And lastly, Custom events allow you to set custom-defined parameters so you can collect information that's specific to your business.
Cross-Platform and Cross-Device Tracking
Google Analytics 4 offers more robust cross-platform and cross-device tracking that combines website and mobile app usage data into one property. The tracking results are more reliable because both use the same schema for conversion measurements. Google Analytics 4 also allows you to see separate results, as well as cross-device insights.
The DebugView report is a new feature in Google Analytics 4 that shows data from events, event parameters, and user properties as it is collected. The DebugView Report assists in the setup of data collection, troubleshooting issues, and understanding a user’s behavior as the user explores the website or app. It works differently from the Realtime report, though, as it must be enabled by either implementing a debug extension or by using another Google tool, Google Tag Manager.
IP Anonymization, also known as IP masking, is the method of replacing the original IP address with one that cannot be associated with or traced back to an individual user.
Universal Analytics allowed the IP Anonymization feature to be enabled or disabled.
Google Analytics 4 automatically enables the IP Anonymization feature and does not allow it to be disabled, meaning it always remains GDPR compliant. In fact, no cookies are used to send data to servers. From an EU privacy perspective, this is considered the most impactful feature of Google Analytics 4.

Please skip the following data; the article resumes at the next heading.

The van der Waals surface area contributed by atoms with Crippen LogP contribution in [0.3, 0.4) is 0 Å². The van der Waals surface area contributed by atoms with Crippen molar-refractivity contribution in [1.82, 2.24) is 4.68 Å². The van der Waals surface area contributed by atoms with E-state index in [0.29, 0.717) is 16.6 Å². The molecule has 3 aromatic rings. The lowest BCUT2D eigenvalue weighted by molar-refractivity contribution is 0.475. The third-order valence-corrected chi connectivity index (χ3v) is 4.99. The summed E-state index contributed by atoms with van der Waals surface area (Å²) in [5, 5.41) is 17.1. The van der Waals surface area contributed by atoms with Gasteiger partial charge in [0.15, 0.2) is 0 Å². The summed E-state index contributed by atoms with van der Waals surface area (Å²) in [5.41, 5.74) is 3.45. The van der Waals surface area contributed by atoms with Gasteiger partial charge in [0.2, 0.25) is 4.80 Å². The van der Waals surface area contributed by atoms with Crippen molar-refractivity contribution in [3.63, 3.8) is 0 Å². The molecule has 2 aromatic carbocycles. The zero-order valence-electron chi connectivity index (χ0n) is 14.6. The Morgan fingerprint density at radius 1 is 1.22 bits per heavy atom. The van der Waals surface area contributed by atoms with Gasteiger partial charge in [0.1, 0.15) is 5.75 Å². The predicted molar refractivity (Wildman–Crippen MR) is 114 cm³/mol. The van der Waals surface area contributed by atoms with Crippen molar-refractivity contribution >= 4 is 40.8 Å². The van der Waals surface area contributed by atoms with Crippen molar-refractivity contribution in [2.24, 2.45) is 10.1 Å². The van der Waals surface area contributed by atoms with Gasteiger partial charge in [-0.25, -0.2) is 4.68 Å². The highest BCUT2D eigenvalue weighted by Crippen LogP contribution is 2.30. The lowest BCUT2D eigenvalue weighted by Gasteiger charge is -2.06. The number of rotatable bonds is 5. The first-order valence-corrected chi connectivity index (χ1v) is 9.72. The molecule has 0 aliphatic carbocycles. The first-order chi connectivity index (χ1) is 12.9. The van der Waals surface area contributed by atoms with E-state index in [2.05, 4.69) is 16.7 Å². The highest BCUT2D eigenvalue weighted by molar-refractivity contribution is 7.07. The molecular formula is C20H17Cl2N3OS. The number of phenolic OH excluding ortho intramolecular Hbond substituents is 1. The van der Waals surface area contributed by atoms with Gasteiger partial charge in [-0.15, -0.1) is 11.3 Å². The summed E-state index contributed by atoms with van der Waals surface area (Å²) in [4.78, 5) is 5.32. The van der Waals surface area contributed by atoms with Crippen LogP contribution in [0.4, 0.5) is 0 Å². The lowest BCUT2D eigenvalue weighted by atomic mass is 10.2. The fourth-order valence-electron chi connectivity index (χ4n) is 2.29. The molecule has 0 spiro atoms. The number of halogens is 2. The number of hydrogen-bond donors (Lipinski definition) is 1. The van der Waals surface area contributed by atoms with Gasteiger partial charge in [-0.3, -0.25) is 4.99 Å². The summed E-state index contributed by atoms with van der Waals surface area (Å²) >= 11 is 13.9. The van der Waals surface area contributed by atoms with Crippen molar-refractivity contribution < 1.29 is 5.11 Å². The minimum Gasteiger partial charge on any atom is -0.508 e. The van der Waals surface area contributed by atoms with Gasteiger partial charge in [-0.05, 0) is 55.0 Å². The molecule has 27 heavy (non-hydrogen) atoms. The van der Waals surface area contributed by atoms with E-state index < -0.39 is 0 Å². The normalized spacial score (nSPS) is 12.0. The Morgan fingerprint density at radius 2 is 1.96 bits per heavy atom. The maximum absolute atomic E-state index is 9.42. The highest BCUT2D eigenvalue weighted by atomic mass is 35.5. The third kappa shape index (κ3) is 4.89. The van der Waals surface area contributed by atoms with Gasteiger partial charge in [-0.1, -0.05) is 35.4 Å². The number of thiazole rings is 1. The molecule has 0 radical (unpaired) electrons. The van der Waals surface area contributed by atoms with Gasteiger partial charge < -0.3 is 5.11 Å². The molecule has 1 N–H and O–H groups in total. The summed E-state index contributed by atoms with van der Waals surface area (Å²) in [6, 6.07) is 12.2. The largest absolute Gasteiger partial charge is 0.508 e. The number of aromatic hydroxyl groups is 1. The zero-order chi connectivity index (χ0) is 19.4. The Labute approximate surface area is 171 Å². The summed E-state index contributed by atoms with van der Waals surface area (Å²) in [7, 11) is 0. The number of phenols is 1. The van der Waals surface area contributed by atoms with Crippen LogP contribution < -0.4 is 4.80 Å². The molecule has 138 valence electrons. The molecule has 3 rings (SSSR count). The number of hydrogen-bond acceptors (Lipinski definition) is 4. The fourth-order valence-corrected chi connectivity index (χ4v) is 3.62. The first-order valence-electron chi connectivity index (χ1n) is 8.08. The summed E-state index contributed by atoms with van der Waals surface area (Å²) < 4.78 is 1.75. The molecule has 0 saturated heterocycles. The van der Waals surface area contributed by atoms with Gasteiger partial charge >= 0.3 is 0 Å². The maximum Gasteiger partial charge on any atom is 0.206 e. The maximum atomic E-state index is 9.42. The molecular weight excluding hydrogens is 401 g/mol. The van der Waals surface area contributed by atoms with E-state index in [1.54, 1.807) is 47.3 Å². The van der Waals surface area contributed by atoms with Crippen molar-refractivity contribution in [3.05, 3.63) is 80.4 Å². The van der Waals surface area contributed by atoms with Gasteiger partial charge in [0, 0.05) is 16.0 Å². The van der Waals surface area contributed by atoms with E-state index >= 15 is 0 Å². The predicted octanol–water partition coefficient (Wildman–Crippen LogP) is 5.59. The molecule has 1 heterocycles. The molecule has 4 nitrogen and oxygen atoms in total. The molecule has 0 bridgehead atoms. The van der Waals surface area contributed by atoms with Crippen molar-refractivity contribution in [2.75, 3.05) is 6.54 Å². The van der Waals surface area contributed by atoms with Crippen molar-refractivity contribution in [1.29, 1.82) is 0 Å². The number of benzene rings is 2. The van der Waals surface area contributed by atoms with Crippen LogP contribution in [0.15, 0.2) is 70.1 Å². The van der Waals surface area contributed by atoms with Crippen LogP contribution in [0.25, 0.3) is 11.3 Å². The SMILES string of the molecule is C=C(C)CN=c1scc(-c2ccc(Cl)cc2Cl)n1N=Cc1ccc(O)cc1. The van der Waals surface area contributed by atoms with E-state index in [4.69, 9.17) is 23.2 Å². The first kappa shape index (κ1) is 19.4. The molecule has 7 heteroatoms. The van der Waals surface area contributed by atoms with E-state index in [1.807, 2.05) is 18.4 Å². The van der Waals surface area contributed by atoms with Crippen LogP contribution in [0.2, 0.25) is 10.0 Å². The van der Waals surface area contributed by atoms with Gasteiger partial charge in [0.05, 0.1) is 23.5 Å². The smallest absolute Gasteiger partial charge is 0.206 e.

In Universal Analytics, Bounce Rate was used to calculate the percentage of single-page sessions that had no page interaction.
In Google Analytics 4, Bounce rate refers to the percentage of sessions that were not engaged sessions. For instance, if a user visits the website or app and utilizes the homepage for less than ten seconds, then leaves without triggering any events or visiting other pages on the site, then that session will count as a bounce.
The Bounce rate metric in Google Analytics 4 is a more useful way of measuring customer engagement levels with a site or app. For example, in Universal Analytics, a bounced session included instances such as a user reading through all the content on a page for several minutes, not clicking on anything, then leaving the site. Although the user didn’t click on anything or go to another page, they still read through the copy and could eventually return and convert.
Which Version of Google Analytics Do I Have?
It is important to remember that Universal Analytics will be getting replaced by Google Analytics 4 on July 1, 2023. After this date, your web analytics data will not be collected unless this new property is set up properly and tested.
Identifying which version of Google Analytics you have is the first step in the Google Analytics 4 setup process. To identify which Google Analytics property you have, look at the reporting interface. The Universal Analytics reporting interface has Realtime, Audience, Acquisition, Behavior, and Conversions reports in the left-hand navigation panel. The Google Analytics 4 reporting interface has a sliding panel for its left-hand navigation which includes Home, Reports, Explore, Advertising, and Configure.
Enroll in Evolve Marketing’s Hands-On GA4 Training